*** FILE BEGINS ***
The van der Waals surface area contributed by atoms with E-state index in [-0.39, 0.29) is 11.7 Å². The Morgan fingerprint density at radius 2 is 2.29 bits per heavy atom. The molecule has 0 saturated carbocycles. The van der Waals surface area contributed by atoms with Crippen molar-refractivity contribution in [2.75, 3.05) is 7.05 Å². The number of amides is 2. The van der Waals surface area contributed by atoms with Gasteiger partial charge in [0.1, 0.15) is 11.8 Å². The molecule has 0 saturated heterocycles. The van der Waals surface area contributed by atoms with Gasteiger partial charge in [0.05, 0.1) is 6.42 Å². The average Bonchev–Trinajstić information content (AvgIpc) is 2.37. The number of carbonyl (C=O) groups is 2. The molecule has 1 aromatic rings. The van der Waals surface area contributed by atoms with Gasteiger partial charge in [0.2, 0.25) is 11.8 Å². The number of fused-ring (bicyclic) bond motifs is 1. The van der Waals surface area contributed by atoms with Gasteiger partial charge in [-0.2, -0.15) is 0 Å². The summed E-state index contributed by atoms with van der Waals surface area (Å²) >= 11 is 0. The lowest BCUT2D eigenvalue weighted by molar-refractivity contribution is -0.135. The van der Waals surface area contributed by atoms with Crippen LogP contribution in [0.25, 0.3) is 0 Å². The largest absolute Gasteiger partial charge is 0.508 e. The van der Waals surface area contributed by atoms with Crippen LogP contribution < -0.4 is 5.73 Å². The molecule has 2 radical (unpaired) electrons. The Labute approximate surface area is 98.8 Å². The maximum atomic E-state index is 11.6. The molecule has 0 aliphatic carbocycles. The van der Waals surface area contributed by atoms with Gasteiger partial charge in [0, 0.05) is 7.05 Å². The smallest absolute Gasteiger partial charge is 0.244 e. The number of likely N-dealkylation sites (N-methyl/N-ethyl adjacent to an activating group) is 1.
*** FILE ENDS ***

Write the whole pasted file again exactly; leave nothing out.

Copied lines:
The van der Waals surface area contributed by atoms with E-state index in [-0.39, 0.29) is 11.7 Å². The Morgan fingerprint density at radius 2 is 2.29 bits per heavy atom. The molecule has 0 saturated carbocycles. The van der Waals surface area contributed by atoms with Crippen molar-refractivity contribution in [2.75, 3.05) is 7.05 Å². The number of amides is 2. The van der Waals surface area contributed by atoms with Gasteiger partial charge in [0.1, 0.15) is 11.8 Å². The molecule has 0 saturated heterocycles. The van der Waals surface area contributed by atoms with Gasteiger partial charge in [0.05, 0.1) is 6.42 Å². The average Bonchev–Trinajstić information content (AvgIpc) is 2.37. The number of carbonyl (C=O) groups is 2. The molecule has 1 aromatic rings. The van der Waals surface area contributed by atoms with Gasteiger partial charge in [0.2, 0.25) is 11.8 Å². The number of fused-ring (bicyclic) bond motifs is 1. The van der Waals surface area contributed by atoms with Gasteiger partial charge in [-0.2, -0.15) is 0 Å². The summed E-state index contributed by atoms with van der Waals surface area (Å²) >= 11 is 0. The lowest BCUT2D eigenvalue weighted by molar-refractivity contribution is -0.135. The van der Waals surface area contributed by atoms with Crippen LogP contribution in [0.25, 0.3) is 0 Å². The largest absolute Gasteiger partial charge is 0.508 e. The van der Waals surface area contributed by atoms with Crippen LogP contribution < -0.4 is 5.73 Å². The molecule has 2 radical (unpaired) electrons. The Labute approximate surface area is 98.8 Å². The maximum atomic E-state index is 11.6. The molecule has 0 aliphatic carbocycles. The van der Waals surface area contributed by atoms with Gasteiger partial charge in [0, 0.05) is 7.05 Å². The smallest absolute Gasteiger partial charge is 0.244 e. The number of likely N-dealkylation sites (N-methyl/N-ethyl adjacent to an activating group) is 1.